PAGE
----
Article Text

Cyclical caspofungin for chronic pulmonary aspergillosis in sarcoidosis
  1. Gregory J Keir,
  2. Benjamin Garfield,
  3. David M Hansell,
  4. Michael R Loebinger,
  5. Robert Wilson,
  6. Elisabetta A Renzoni,
  7. Athol U Wells,
  8. Toby M Maher
  1. Royal Brompton Hospital, London, UK
  1. Correspondence to Dr Toby M Maher, Interstitial Lung Disease Unit, Royal Brompton Hospital, Sydney Street, London SW3 6NP, UK; t.maher{at}


Abstract In sarcoidosis, chronic pulmonary aspergillosis (CPA) may be associated with significant morbidity, and treatment failure rates are often high, even with newer triazole antifungal agents. We report a treatment regimen of cyclical caspofungin infusions in 10 patients with sarcoidosis and worsening CPA despite oral triazoles.

  • Sarcoidosis
  • Aspergillus Lung Disease

Statistics from

Chronic pulmonary aspergillosis (CPA, including aspergilloma) complicates 3–12% of cases of sarcoidosis1, and treatment failure rates remain high, even with newer triazole antifungals.2–5 We report a successful treatment regimen of cyclical caspofungin infusions in patients with sarcoidosis and worsening CPA despite oral triazoles.

Sarcoidosis and CPA were diagnosed in accordance with published criteria (described in the online supplement). Ten patients (six men; mean age 43.9±9.0 years) received treatment with caspofungin between 2008 and 2012. Nine patients were treated with oral triazoles (itraconazole n=5, voriconazole n=4) for a minimum of 4 months (up to 24 months) prior to caspofungin. Nine patients were receiving prednisolone (median dose 12.5 mg/day; range 7.5–20 mg), with four patients receiving additional immunosuppressive therapy (methotrexate n=1, azathioprine n=3). High-resolution CT (HRCT) demonstrated destructive fibrocavitary pulmonary changes (including aspergilloma) in all patients (figure 1). Detailed patient information (including treated disease course) is summarised in the online supplement.

Figure 1

Thin section CT through the upper lobes of a 49 year-old male showing (A) peri-hilar fibrocavitary disease and several calcified hilar and mediastinal lymph nodes consistent with the diagnosis of sarcoidosis. In a cavity adjacent to the right hilum there is a fungus ball with associated subpleural consolidation. Eleven months later (B), following six cycles of caspofungin, the fungus ball is no longer present and the consolidation around the lateral aspect of the cavity (and around the left hilum) has diminished.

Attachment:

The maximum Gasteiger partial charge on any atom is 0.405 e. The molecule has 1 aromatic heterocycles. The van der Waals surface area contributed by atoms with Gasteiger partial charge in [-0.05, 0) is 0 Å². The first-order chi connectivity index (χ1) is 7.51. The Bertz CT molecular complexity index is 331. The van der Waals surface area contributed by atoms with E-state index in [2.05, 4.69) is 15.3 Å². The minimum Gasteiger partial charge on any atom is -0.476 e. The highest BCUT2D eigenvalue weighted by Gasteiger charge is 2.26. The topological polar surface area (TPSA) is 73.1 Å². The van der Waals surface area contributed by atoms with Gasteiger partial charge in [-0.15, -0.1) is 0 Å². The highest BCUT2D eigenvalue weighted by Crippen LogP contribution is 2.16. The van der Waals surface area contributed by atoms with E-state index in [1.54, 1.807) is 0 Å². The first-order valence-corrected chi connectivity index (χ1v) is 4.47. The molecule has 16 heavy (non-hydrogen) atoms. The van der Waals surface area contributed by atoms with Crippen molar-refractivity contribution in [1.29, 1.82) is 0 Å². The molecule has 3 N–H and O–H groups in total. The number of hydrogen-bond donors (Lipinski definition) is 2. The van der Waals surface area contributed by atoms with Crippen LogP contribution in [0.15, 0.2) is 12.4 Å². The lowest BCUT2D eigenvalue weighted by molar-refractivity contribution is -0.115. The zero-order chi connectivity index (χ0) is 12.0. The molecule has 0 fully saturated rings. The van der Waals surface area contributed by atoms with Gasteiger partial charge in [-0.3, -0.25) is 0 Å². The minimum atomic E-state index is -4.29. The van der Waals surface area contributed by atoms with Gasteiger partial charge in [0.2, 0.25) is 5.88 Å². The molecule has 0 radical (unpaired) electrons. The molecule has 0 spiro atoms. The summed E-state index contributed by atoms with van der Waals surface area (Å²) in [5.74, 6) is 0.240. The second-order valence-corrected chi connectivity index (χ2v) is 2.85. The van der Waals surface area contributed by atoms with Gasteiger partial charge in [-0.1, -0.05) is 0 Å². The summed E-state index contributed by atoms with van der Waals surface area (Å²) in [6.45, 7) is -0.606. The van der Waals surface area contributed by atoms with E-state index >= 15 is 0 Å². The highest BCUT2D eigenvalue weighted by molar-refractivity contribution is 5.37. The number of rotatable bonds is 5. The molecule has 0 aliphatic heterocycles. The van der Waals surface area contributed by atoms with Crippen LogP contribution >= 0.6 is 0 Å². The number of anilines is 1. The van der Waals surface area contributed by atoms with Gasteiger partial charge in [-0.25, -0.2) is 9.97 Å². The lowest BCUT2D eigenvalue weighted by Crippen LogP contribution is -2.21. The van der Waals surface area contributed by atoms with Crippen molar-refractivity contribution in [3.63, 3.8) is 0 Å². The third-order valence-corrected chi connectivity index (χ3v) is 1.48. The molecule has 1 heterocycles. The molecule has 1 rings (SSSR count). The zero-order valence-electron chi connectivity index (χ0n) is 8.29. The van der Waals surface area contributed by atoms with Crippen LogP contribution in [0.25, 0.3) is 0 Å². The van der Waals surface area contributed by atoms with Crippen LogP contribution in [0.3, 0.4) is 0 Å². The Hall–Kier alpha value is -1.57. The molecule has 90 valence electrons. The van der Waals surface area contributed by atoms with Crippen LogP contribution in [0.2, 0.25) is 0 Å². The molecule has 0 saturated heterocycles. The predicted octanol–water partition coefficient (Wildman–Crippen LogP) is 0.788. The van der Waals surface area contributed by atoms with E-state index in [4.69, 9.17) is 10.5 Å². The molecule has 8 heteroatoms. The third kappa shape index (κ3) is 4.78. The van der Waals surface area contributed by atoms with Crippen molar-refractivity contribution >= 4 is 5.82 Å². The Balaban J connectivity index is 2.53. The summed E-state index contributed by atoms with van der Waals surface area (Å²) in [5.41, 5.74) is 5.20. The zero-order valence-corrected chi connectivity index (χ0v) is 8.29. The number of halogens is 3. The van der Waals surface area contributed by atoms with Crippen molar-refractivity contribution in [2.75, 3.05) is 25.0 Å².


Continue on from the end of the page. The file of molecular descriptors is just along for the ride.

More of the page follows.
Caspofungin was initiated due to progressive pulmonary fungal disease (including weight loss) in seven patients and triazole intolerance (rash, hair loss) in two patients. In the 12 months prior to caspofungin, all patients reported worsening respiratory symptoms (including recurrent haemoptysis in six patients), with deteriorating HRCT imaging in nine patients. Lung function deteriorated in seven patients, with a reduction in median total lung diffusion for carbon monoxide (DLco) from 42% (range 33–73%) to 34% (range 24–70%) (p=0.05) and a trend downward in spirometric lung volumes. Five patients lost weight (3–6 kg), and three patients were underweight (body mass index (BMI) 15.5–19.0) at the time caspofungin was commenced.

Caspofungin infusions were repeated every 12–16 weeks, with maintenance itraconazole (n=6) or voriconazole (n=4) between infusions. During a median follow-up of 16.5 (1–32) months, patients received between one and nine (median of six) cycles of caspofungin. Immunosuppression (including prednisolone) remained unchanged. In nine patients, symptoms (including haemoptysis) and inflammatory markers improved rapidly, with a decrease in median C reactive protein (CRP) from 31 (range 3–94) to 15 (range 3–23) (p=0.02) within 3 months, and sustained improvements in CRP at 6 months (CRP 4; range 1–14) and 12 months (median CRP 11; range 6–14). BMI normalised in two patients (with weight gain of 6 kg and 9 kg) and remained low (although improved) in one patient. In contrast with previous deterioration, HRCT appearances (assessed blinded to treatment) improved in four patients and remained stable in three. In two patients who did not undergo repeat HRCT, repeat chest radiographs stabilised. Follow-up imaging was unavailable in one patient, who died 1 month after caspofungin was commenced. In contrast with deteriorating pulmonary function tests in the 12 months prior to caspofungin, median forced vital capacity and DLco stabilised in the 12 months following caspofungin (see online supplementary table S1). Two patients died during follow-up (of progressive respiratory failure after 4 weeks and cor pulmonale after 32 months).

CPA in sarcoidosis is notoriously difficult to treat and is often associated with a dismal long-term prognosis. Our results suggest that caspofungin may offer a safe and effective therapy in patients with sarcoidosis and progressive CPA.


Supplementary materials

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  • Contributors GJK, BG and TMM performed data collection, analysis and prepared the manuscript. MRL, RW, EAR and AUW were involved in patient care, contributed to and reviewed the final manuscript. DMH provided radiology input and reviewed the final manuscript. GJK acts as guarantor for overall content of the manuscript.

  • Competing interests None.

  • Ethics approval Brompton, Harfield & NHLI research ethics committee (REC ref 01-246).

  • Provenance and peer review Not commissioned; externally peer reviewed.

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